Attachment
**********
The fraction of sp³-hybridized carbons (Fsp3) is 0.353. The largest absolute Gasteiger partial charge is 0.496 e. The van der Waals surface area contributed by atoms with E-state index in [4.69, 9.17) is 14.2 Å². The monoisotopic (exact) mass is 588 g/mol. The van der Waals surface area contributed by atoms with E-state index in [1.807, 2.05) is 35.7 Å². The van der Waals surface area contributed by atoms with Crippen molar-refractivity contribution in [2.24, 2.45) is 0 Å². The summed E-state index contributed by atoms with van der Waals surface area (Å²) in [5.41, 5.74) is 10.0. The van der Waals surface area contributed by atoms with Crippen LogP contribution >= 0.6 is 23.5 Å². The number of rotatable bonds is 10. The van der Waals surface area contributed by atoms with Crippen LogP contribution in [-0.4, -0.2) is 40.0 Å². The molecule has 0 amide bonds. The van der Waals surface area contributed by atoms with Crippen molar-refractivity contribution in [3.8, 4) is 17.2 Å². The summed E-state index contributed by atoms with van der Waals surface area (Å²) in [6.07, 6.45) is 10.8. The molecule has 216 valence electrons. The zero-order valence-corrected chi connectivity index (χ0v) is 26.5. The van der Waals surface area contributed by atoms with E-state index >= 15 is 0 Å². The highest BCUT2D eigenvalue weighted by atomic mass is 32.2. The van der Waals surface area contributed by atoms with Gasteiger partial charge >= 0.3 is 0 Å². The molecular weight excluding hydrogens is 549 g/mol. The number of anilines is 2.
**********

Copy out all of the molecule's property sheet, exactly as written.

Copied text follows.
The fraction of sp³-hybridized carbons (Fsp3) is 0.353. The largest absolute Gasteiger partial charge is 0.496 e. The van der Waals surface area contributed by atoms with E-state index in [4.69, 9.17) is 14.2 Å². The monoisotopic (exact) mass is 588 g/mol. The van der Waals surface area contributed by atoms with E-state index in [1.807, 2.05) is 35.7 Å². The van der Waals surface area contributed by atoms with Crippen molar-refractivity contribution in [2.24, 2.45) is 0 Å². The summed E-state index contributed by atoms with van der Waals surface area (Å²) in [5.41, 5.74) is 10.0. The van der Waals surface area contributed by atoms with Crippen LogP contribution >= 0.6 is 23.5 Å². The number of rotatable bonds is 10. The van der Waals surface area contributed by atoms with Crippen LogP contribution in [-0.4, -0.2) is 40.0 Å². The molecule has 0 amide bonds. The van der Waals surface area contributed by atoms with Crippen molar-refractivity contribution in [3.8, 4) is 17.2 Å². The summed E-state index contributed by atoms with van der Waals surface area (Å²) in [6.07, 6.45) is 10.8. The molecule has 216 valence electrons. The zero-order valence-corrected chi connectivity index (χ0v) is 26.5. The van der Waals surface area contributed by atoms with E-state index >= 15 is 0 Å². The highest BCUT2D eigenvalue weighted by atomic mass is 32.2. The van der Waals surface area contributed by atoms with Gasteiger partial charge >= 0.3 is 0 Å². The molecular weight excluding hydrogens is 549 g/mol. The number of anilines is 2.